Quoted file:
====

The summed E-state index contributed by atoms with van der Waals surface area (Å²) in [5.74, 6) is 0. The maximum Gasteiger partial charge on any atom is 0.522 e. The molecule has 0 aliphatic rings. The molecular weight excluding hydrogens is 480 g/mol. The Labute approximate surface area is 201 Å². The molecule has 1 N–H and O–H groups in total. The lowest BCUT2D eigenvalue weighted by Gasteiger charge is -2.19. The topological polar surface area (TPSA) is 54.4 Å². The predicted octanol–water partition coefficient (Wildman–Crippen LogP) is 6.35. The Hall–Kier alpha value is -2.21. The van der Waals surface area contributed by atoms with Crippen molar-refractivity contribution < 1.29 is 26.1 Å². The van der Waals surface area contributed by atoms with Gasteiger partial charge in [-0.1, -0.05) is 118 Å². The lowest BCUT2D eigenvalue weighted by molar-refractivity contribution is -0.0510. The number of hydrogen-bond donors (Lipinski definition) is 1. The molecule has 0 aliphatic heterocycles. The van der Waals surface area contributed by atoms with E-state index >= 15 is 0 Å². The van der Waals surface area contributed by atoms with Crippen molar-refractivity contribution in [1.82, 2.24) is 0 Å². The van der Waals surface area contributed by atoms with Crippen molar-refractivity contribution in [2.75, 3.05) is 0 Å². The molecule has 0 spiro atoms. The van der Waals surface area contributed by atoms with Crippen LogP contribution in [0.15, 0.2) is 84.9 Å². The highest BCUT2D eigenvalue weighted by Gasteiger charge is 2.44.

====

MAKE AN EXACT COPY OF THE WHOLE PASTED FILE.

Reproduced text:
The summed E-state index contributed by atoms with van der Waals surface area (Å²) in [5.74, 6) is 0. The maximum Gasteiger partial charge on any atom is 0.522 e. The molecule has 0 aliphatic rings. The molecular weight excluding hydrogens is 480 g/mol. The Labute approximate surface area is 201 Å². The molecule has 1 N–H and O–H groups in total. The lowest BCUT2D eigenvalue weighted by Gasteiger charge is -2.19. The topological polar surface area (TPSA) is 54.4 Å². The predicted octanol–water partition coefficient (Wildman–Crippen LogP) is 6.35. The Hall–Kier alpha value is -2.21. The van der Waals surface area contributed by atoms with Crippen molar-refractivity contribution < 1.29 is 26.1 Å². The van der Waals surface area contributed by atoms with Gasteiger partial charge in [-0.1, -0.05) is 118 Å². The lowest BCUT2D eigenvalue weighted by molar-refractivity contribution is -0.0510. The number of hydrogen-bond donors (Lipinski definition) is 1. The molecule has 0 aliphatic heterocycles. The van der Waals surface area contributed by atoms with E-state index >= 15 is 0 Å². The van der Waals surface area contributed by atoms with Crippen molar-refractivity contribution in [1.82, 2.24) is 0 Å². The van der Waals surface area contributed by atoms with Crippen molar-refractivity contribution in [2.75, 3.05) is 0 Å². The molecule has 0 spiro atoms. The van der Waals surface area contributed by atoms with Crippen LogP contribution in [0.15, 0.2) is 84.9 Å². The highest BCUT2D eigenvalue weighted by Gasteiger charge is 2.44.